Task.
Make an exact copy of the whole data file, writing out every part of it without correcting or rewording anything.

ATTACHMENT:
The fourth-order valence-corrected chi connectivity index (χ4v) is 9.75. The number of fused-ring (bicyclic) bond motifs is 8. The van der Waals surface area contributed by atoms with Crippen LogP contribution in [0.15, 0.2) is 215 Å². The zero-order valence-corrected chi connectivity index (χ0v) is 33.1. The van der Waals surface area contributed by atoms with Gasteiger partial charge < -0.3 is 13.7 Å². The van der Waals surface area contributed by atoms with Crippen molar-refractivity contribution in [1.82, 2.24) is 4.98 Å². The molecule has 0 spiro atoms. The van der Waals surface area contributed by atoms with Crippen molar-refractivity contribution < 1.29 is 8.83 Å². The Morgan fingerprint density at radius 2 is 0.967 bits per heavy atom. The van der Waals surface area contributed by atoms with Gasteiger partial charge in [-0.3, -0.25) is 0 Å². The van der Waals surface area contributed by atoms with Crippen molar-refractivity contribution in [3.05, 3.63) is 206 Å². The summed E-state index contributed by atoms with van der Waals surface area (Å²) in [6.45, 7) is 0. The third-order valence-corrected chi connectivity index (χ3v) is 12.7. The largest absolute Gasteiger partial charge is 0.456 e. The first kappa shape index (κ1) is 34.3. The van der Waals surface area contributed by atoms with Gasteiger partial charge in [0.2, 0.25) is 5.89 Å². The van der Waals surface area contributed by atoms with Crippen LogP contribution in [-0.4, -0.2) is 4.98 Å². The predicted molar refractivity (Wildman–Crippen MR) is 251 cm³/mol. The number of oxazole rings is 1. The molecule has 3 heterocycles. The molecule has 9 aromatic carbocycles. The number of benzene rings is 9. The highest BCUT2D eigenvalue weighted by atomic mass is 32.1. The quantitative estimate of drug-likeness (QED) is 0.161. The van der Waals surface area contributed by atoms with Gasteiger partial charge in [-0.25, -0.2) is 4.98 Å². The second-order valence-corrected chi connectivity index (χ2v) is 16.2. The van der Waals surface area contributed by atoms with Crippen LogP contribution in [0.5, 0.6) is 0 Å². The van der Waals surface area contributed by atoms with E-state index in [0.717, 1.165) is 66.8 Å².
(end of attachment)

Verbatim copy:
The fourth-order valence-corrected chi connectivity index (χ4v) is 9.75. The number of fused-ring (bicyclic) bond motifs is 8. The van der Waals surface area contributed by atoms with Crippen LogP contribution in [0.15, 0.2) is 215 Å². The zero-order valence-corrected chi connectivity index (χ0v) is 33.1. The van der Waals surface area contributed by atoms with Gasteiger partial charge < -0.3 is 13.7 Å². The van der Waals surface area contributed by atoms with Crippen molar-refractivity contribution in [1.82, 2.24) is 4.98 Å². The molecule has 0 spiro atoms. The van der Waals surface area contributed by atoms with Crippen molar-refractivity contribution < 1.29 is 8.83 Å². The Morgan fingerprint density at radius 2 is 0.967 bits per heavy atom. The van der Waals surface area contributed by atoms with Gasteiger partial charge in [-0.3, -0.25) is 0 Å². The van der Waals surface area contributed by atoms with Crippen molar-refractivity contribution in [3.05, 3.63) is 206 Å². The summed E-state index contributed by atoms with van der Waals surface area (Å²) in [6.45, 7) is 0. The third-order valence-corrected chi connectivity index (χ3v) is 12.7. The largest absolute Gasteiger partial charge is 0.456 e. The first kappa shape index (κ1) is 34.3. The van der Waals surface area contributed by atoms with Gasteiger partial charge in [0.2, 0.25) is 5.89 Å². The van der Waals surface area contributed by atoms with Crippen LogP contribution in [-0.4, -0.2) is 4.98 Å². The predicted molar refractivity (Wildman–Crippen MR) is 251 cm³/mol. The number of oxazole rings is 1. The molecule has 3 heterocycles. The molecule has 9 aromatic carbocycles. The number of benzene rings is 9. The highest BCUT2D eigenvalue weighted by atomic mass is 32.1. The quantitative estimate of drug-likeness (QED) is 0.161. The van der Waals surface area contributed by atoms with Gasteiger partial charge in [-0.25, -0.2) is 4.98 Å². The second-order valence-corrected chi connectivity index (χ2v) is 16.2. The van der Waals surface area contributed by atoms with Crippen LogP contribution in [0.5, 0.6) is 0 Å². The van der Waals surface area contributed by atoms with E-state index in [0.717, 1.165) is 66.8 Å².